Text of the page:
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Tips for Buying an Air Purifier

Mar 21, 2017

Updated: You may be interested to read Which air purifier I use for my family.


While researching tips for choosing a new water filter, I also started to gather information on selecting the best air purifiers. Just like water filters, I found this subject to be complicated and time consuming!  With so many options on the market for consumers, it can be difficult to choose the best fit.  For those searching for an air purifier to use in their home, below are a few questions that can help narrow your search more quickly.

Questions to Consider:

What Contaminants Need To Be Filtered?  Air purifiers do their work by circulating air through a filter, which may only address some pollutants, or may be capable of handling many at once.  So in order to choose the right filter, one should consider what contaminants need to be absorbed out of the indoor environment.  Does a member of your family have allergies, or are you more concerned with lowering VOC levels in your home?  The table below can help you narrow down what filters are best for your situation.


What is Filtered Out




Dust, pet & human dander, allergens.

HEPA (High Efficiency Particulate Air) filters are the most recognized and reliable air filtration technology, capable of trapping particles down to 0.3 microns in size, 99.97% of the time.  They are highly recommended by allergists due to their effectiveness.

HEPA Filter


VOCs from household items, odors from humans, pets, cooking, etc.

Carbon filters absorb and retain a wide variety of chemicals, and work well under a wide range of temperature and humidity levels.  They are not as effective as HEPA filters for removing particles larger than 0.3 microns.


Ozone Generators

Some indoor air pollutants.

Examples of ozone generators are “filterless” purifiers.  The EPA does not consider ozone generators effective in controlling indoor air pollutants, and note that they are not always safe – ozone is a lung irritant that can cause adverse health effects.



How Big is the Space?  Air purifiers are equipped to filter a finite amount of space, so the size of the area needs to be considered.  Generally speaking, one filtration unit wouldn't be very effective in purifying the air in an entire home, so consider the space dimensions of the rooms you want to purify.  Since we all spend so much time in our living room and bedroom (about 1/3 of our lives is spent sleeping!) those are  two high impact areas to focus on for filtering.  If someone in the family has allergies, you may want to consider purifying the kitchens and bathrooms as well.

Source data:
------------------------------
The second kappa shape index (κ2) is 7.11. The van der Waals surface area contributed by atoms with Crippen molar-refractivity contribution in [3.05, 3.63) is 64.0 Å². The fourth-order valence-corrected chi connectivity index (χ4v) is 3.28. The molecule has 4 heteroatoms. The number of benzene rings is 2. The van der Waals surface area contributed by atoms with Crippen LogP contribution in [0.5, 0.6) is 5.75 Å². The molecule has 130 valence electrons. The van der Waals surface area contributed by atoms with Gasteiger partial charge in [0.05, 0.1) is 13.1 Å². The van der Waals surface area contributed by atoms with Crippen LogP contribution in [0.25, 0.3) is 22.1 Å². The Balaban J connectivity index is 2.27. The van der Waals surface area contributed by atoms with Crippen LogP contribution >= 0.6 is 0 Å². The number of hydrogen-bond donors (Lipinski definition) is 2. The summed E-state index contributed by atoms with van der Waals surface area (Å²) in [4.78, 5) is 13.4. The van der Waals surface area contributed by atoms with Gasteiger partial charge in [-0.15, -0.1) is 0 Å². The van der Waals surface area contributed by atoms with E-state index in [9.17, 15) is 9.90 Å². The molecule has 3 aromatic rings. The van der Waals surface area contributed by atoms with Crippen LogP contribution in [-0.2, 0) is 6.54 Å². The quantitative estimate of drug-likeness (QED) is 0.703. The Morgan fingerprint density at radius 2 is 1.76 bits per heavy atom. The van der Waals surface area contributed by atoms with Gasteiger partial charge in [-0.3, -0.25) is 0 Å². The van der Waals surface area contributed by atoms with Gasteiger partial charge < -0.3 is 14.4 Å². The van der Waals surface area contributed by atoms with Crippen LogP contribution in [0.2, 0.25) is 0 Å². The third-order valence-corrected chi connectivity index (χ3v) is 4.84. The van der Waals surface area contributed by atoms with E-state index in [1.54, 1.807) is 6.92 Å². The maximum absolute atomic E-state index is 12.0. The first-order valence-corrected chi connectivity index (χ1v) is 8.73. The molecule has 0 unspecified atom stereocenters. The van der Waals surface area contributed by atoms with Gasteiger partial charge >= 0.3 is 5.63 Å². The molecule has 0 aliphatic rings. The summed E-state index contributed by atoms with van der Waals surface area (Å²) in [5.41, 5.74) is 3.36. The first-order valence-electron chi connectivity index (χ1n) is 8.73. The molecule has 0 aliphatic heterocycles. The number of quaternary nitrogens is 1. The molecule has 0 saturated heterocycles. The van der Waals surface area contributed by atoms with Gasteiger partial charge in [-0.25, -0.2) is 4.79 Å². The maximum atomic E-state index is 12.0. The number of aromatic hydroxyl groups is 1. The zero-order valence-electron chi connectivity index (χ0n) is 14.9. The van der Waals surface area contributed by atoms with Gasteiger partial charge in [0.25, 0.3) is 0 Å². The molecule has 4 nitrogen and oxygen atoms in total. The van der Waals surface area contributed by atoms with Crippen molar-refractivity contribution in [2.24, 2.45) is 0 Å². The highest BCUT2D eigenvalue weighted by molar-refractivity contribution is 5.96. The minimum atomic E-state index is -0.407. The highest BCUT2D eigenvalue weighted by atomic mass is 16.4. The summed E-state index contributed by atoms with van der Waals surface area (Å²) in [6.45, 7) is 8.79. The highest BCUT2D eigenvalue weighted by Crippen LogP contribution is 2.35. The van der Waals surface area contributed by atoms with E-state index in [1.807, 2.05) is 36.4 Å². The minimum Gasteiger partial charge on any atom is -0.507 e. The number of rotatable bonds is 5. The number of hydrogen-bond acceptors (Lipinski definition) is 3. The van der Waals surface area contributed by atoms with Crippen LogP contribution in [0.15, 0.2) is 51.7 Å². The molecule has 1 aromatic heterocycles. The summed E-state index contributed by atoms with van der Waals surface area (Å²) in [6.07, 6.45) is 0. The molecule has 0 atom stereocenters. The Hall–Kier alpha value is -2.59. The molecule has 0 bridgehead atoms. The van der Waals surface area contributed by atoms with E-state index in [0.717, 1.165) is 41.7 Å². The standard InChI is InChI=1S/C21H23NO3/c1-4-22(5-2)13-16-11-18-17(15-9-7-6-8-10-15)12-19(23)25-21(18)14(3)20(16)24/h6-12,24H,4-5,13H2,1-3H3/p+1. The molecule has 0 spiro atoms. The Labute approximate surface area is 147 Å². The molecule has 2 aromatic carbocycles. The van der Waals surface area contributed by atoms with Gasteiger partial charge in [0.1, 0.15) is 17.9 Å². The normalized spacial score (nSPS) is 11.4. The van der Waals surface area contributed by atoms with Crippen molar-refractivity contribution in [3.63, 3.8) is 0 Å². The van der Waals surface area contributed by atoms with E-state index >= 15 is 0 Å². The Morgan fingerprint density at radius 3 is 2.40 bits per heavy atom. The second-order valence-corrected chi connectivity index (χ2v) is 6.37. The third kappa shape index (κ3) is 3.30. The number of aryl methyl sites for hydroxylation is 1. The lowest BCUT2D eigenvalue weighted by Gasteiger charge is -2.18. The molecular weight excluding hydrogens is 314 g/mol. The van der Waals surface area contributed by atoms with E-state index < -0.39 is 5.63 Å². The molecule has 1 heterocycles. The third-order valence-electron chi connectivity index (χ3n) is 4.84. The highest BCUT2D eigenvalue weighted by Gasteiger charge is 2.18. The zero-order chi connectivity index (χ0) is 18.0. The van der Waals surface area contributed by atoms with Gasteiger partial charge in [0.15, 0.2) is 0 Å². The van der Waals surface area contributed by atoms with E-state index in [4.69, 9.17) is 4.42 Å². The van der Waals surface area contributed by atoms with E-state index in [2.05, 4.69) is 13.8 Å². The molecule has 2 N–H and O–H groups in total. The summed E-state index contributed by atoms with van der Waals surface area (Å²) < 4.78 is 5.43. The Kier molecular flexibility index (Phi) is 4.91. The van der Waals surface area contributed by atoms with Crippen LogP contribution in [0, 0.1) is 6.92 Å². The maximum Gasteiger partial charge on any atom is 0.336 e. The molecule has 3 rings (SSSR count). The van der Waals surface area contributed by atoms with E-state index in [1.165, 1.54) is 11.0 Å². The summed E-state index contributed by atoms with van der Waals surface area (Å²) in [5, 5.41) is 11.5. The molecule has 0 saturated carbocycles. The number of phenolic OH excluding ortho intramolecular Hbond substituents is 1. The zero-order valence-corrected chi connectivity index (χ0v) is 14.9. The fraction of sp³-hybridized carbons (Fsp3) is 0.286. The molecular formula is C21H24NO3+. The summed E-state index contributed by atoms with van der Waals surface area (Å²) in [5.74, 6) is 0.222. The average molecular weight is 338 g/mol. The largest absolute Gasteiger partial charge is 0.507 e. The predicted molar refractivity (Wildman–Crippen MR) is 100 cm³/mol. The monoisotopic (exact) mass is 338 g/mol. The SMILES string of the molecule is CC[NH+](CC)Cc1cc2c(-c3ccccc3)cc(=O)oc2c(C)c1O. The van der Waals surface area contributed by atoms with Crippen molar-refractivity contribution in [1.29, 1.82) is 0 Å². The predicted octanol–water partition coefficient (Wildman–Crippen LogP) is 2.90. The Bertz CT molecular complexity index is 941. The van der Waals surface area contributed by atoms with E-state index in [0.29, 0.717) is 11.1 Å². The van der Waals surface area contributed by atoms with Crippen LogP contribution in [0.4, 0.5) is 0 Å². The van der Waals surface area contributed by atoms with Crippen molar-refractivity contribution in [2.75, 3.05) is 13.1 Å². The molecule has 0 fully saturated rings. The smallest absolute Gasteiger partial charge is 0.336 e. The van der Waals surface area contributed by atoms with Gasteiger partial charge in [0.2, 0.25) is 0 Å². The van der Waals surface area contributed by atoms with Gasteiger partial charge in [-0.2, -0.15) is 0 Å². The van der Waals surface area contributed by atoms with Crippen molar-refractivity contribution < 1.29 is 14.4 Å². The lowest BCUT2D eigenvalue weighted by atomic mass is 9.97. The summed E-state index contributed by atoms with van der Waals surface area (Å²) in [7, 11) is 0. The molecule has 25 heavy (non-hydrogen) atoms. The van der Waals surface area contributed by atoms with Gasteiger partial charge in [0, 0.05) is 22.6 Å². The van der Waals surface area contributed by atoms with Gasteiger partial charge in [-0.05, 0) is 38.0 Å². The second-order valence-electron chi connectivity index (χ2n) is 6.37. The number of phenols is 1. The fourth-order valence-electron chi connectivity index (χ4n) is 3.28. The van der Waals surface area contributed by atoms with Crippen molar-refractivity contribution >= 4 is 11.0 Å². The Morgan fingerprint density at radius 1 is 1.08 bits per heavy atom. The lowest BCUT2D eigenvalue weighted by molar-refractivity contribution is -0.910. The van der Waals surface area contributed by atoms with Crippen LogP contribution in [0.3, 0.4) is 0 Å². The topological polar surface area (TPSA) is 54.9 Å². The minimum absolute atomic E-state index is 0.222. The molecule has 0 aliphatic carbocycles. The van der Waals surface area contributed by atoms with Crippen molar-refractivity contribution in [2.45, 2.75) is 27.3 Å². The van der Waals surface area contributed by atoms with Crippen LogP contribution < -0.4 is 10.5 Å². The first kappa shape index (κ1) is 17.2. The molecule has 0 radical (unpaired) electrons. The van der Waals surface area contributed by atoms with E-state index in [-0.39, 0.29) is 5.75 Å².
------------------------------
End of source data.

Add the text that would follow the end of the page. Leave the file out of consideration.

Will I Find the Noise to Be Disruptive?  A common complaint of air purifiers is that they can be noisy, and the more powerfully they purify, the louder they become.  Consider a unit with a slightly larger capacity than necessary, so it can run on a lower setting, or investigate one of the more state-of-the-art filters that specifically address noise issues.

What Do Experts Recommend? When speaking to experts, most recommended a HEPA with an added carbon filter to take care of an array of pollutants in the home.  As situations become more unique and the pollutants more specific, different filters should be investigated.  The technology for air purifiers is always improving. Current state-of-the-art models allow for noise control, interchangeable filters (based on what particulates need to be removed,) and auto-adjusting capabilities based on contaminant detection.

In addition to air purifiers, a helpful way to detox air is to  eliminate the source of a pollutant (for instance, a formaldehyde-emitting rug,) which is often more effective than trying to remove its aftereffects.  Including more plants in your indoor air can also improve air quality. You can read more from a prior post: Indoor air pollution ranked as one of the top 5 threats to public health. Plants are an effective solution!

Additional resources are below:

EPA's Guide to Air Cleaners in the Home

CDC Indoor Environmental Quality  


Deconstruct to reconstruct.

In 2020, we're deconstructing our home, habits, and things to reconstruct a practical nontoxic and healing lifestyle. We're bringing consciousness to unconscious choices.



This article is for informational purposes only, even if and to the extent that it features the advice of physicians and medical practitioners. This article is not, nor is it intended to be, a substitute for professional medical advice, diagnosis, or treatment and should never be relied upon for specific medical advice. Views expressed in this article by an expert are the views of the expert and do not necessarily represent the views of Nontoxic Living or Ruan Living.

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